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Surpassing the Norm – Better Approaches to Providing Meaningful Context – Part II

August 31st, 2015 Comments off

In Part I of this blog series, we examined some of the practical issues with the use of standard normative data for providing context for  advertising research.  While having the global databases and expertise to provide traditional database averages as the situation warrants, MSW●ARS also offers approaches to the question of context that avoid the issues which plague traditional norms, providing more meaningful points of comparison that decision-makers can rely on with confidence.

 The Fair Share Benchmark

A vital consideration in applying norms to communications research metrics is that the metrics themselves should be meaningful, allowing for comparisons to benchmarks to yield actionable insight.  One way a metric can be considered meaningful is if it is predictive enough of in-market sales effectiveness to be useful as an overall success criterion.  While most commonly used metrics fall short of this standard, the MSW●ARS CCPersuasion® metric (a behavioral measure of the change in percent of brand preference taken before and after incidental advertising exposure) was described by Quirk’s Magazine as having “been validated to actual business results more than any other advertising measurement in the business.”  As an example of its utility, its track record in predicting matched-market advertising weight and copy tests far outstrips other metrics:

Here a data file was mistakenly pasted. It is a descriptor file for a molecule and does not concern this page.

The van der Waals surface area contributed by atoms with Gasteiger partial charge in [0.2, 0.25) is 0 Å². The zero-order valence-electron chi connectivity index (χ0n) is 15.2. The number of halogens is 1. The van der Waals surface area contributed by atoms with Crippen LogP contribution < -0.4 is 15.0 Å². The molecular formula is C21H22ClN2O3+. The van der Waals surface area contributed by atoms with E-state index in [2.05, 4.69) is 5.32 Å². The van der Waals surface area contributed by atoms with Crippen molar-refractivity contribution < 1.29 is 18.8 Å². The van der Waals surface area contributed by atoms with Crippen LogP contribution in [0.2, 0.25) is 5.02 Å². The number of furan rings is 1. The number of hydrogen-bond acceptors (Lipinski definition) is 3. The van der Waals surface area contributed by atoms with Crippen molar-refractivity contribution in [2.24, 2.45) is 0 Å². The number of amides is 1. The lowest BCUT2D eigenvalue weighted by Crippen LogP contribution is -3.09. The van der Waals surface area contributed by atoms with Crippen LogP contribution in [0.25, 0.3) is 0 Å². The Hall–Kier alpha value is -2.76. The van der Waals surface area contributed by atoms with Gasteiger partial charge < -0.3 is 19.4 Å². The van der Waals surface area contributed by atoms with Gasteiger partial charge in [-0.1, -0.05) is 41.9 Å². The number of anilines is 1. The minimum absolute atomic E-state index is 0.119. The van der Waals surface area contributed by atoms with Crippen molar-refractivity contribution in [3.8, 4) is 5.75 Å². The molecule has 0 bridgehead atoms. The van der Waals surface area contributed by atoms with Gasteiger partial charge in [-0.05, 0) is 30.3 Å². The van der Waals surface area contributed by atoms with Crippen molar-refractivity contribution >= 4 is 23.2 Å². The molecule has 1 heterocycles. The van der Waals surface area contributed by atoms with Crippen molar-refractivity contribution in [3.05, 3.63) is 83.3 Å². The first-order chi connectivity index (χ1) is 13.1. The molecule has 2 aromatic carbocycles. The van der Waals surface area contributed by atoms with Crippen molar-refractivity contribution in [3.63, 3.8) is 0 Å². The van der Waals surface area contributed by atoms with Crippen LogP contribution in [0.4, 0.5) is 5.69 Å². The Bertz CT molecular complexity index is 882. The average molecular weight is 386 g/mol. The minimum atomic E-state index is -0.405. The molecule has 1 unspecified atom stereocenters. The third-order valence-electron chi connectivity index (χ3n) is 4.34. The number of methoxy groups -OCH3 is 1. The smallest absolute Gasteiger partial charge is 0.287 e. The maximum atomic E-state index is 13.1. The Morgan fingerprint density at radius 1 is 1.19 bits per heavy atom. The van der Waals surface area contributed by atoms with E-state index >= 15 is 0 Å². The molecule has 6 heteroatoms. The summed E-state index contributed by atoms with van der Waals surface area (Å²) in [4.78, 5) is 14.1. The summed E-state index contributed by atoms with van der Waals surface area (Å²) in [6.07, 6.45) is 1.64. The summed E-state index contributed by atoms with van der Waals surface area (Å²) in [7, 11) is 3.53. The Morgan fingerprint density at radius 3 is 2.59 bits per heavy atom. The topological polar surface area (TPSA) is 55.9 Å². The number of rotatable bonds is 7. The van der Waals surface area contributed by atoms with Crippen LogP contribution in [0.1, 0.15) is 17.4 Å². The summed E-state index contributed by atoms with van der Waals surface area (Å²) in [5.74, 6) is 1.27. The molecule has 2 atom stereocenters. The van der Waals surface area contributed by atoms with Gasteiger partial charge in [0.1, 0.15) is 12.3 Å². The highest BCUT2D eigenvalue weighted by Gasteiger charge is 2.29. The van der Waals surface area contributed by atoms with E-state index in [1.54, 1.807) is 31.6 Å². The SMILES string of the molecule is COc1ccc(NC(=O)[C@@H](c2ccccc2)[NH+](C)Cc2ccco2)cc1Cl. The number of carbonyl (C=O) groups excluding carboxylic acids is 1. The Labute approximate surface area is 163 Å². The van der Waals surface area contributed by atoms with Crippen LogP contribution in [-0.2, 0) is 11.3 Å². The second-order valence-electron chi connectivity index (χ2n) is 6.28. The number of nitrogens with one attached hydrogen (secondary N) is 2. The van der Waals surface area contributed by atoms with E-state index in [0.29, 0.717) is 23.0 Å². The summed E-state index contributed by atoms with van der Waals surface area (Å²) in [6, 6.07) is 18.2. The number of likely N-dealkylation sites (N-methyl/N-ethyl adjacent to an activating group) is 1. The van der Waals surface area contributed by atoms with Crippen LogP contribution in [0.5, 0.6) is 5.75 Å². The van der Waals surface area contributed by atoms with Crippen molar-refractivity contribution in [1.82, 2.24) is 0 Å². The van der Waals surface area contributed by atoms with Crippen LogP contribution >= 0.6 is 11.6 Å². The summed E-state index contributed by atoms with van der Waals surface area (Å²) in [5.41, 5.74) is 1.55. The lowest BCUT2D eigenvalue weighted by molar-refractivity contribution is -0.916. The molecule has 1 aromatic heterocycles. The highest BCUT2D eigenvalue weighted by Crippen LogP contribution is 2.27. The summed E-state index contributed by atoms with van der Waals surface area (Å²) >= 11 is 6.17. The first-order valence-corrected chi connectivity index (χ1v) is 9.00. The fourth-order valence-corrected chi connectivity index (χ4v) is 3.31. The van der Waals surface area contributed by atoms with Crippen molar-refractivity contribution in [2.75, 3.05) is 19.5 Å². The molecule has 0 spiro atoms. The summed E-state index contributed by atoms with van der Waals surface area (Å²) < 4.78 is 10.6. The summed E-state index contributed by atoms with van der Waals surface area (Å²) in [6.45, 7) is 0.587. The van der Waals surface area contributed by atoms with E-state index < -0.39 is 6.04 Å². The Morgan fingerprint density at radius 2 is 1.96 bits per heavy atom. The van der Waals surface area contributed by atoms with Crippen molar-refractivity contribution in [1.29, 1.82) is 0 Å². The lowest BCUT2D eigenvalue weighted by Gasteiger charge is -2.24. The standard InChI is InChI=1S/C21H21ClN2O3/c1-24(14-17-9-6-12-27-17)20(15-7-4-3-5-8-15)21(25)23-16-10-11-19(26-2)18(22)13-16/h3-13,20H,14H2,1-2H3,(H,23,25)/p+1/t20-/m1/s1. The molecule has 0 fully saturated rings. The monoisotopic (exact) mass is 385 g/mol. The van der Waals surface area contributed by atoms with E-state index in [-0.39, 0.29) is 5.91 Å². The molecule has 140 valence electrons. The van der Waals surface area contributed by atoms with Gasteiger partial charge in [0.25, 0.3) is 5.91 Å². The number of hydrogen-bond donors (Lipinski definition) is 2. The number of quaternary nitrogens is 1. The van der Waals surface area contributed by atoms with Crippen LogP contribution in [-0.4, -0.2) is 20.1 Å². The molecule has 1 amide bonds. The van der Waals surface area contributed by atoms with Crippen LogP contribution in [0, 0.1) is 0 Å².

Norm Part II - fig 001a

It has also been shown to predict actual sales volume impacted by an ad, as determined through marketing mix modeling:

Norm Part II - fig 002

The CCPersuasion score is not compared to a category average.  Instead, to provide meaningful context to the question of whether an advertisement has attained an acceptable CCPersuasion level, it is compared to the Fair Share benchmark.  This benchmark represents an estimate of the sales effectiveness, in terms of CCPersuasion level, for a typical ad for the advertised brand, given the category environment and the brand’s position in that environment.  It utilizes a model which was derived from the results of tens of thousands of advertising tests and which has been proven to work over the course of several decades.  Essentially, it utilizes brand and category market structure factors that have been shown to be related to higher or lower CCPersuasion levels.  These factors include: